Since 2016, we've lost over £70,000 in headline sponsorship, almost 40% of our total sponsorship.
As a result, a crowdfunding campaign has been launched to raise £20,000 to help secure the future of Brighton Fringe for 2019.
Brighton Fringe attracts over 500,000 audience members each May filling the seats at over 4,000 performances across 150 venues, featuring artists from across Brighton & Hove, the UK and across the world. It’s the most accessible arts festival in England, with over 200 free events, 16 events in our season of accessible events, and an average ticket price of just £8.70. From 4 May – 3 June this year, it will welcome international performers and audiences as over 4000 performances celebrate the weird, wild and wonderful at 155 venues across 4 weeks.
Despite being England’s largest arts festival, they receive very little public funding- less than 3% of their annual income comes from public funds. They receive no form of regular financial aid from the Arts Council England or Brighton & Hove City Council.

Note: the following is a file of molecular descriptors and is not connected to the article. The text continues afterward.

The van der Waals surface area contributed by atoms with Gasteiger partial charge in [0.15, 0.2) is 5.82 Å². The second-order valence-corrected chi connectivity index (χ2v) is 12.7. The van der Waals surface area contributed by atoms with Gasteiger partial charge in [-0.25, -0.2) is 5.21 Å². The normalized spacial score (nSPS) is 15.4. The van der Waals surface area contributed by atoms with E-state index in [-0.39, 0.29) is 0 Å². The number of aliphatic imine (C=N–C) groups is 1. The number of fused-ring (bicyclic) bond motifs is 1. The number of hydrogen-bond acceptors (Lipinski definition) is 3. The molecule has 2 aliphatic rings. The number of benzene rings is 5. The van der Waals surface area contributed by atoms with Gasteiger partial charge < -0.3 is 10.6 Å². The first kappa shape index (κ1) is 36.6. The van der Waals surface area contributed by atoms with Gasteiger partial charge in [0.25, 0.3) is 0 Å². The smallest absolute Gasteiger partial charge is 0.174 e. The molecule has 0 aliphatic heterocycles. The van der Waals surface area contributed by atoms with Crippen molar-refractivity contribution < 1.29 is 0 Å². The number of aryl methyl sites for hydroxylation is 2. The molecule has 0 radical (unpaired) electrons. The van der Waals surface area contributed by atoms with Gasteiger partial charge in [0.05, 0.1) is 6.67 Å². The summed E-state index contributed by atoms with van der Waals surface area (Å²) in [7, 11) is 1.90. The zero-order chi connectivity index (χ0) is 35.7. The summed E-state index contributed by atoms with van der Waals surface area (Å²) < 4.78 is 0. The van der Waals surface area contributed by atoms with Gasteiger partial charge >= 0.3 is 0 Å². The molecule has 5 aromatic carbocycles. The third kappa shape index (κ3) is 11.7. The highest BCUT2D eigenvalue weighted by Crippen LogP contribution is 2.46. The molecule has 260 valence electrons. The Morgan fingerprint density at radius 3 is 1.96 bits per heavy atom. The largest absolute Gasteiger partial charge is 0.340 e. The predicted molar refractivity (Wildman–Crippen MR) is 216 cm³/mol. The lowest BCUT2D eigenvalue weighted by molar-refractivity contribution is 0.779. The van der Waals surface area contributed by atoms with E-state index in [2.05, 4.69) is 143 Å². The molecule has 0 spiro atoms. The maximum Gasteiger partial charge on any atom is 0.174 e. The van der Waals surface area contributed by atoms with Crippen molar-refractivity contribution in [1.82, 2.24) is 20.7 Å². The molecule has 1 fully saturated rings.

Income generated from participant registration makes up 26% of Brighton Fringe total income, and box office sales generate 19%. Corporate sponsorship and advertising made up 37% of income in 2017.
The recent loss of Brighton Fringe’s main corporate sponsor means this income has been almost halved for 2018, leaving a gap of over 14% in total income this year.
Brighton Fringe employs 15 year-round staff, 25 seasonal staff, create 100s of employment opportunities city-wide, and award over £25,000 in financial support to participants each year. The crowdfund target of £20,000 will help secure the future of Brighton Fringe for 2019 and beyond.
Julian Caddy, Managing Director of Brighton Fringe, commented ‘Brighton Fringe has always relied on support from our community. We get only 3% of our funding from public sources, so we’re hugely thankful for everyone who gets involved to make Brighton Fringe such an exciting, varied and accessible event. The loss of our headline sponsor this year has hit us hard, but we’re resilient, and look forward to rolling with the punches and finding new ways to work with our community.
In these tough economic times, it is more important than ever to make space for open access arts programs. Brighton Fringe offers an unparalleled platform for expression, and this is something we’re so passionate about the value of. So please, get involved in the crowdfunding campaign and be part of YOUR festival.’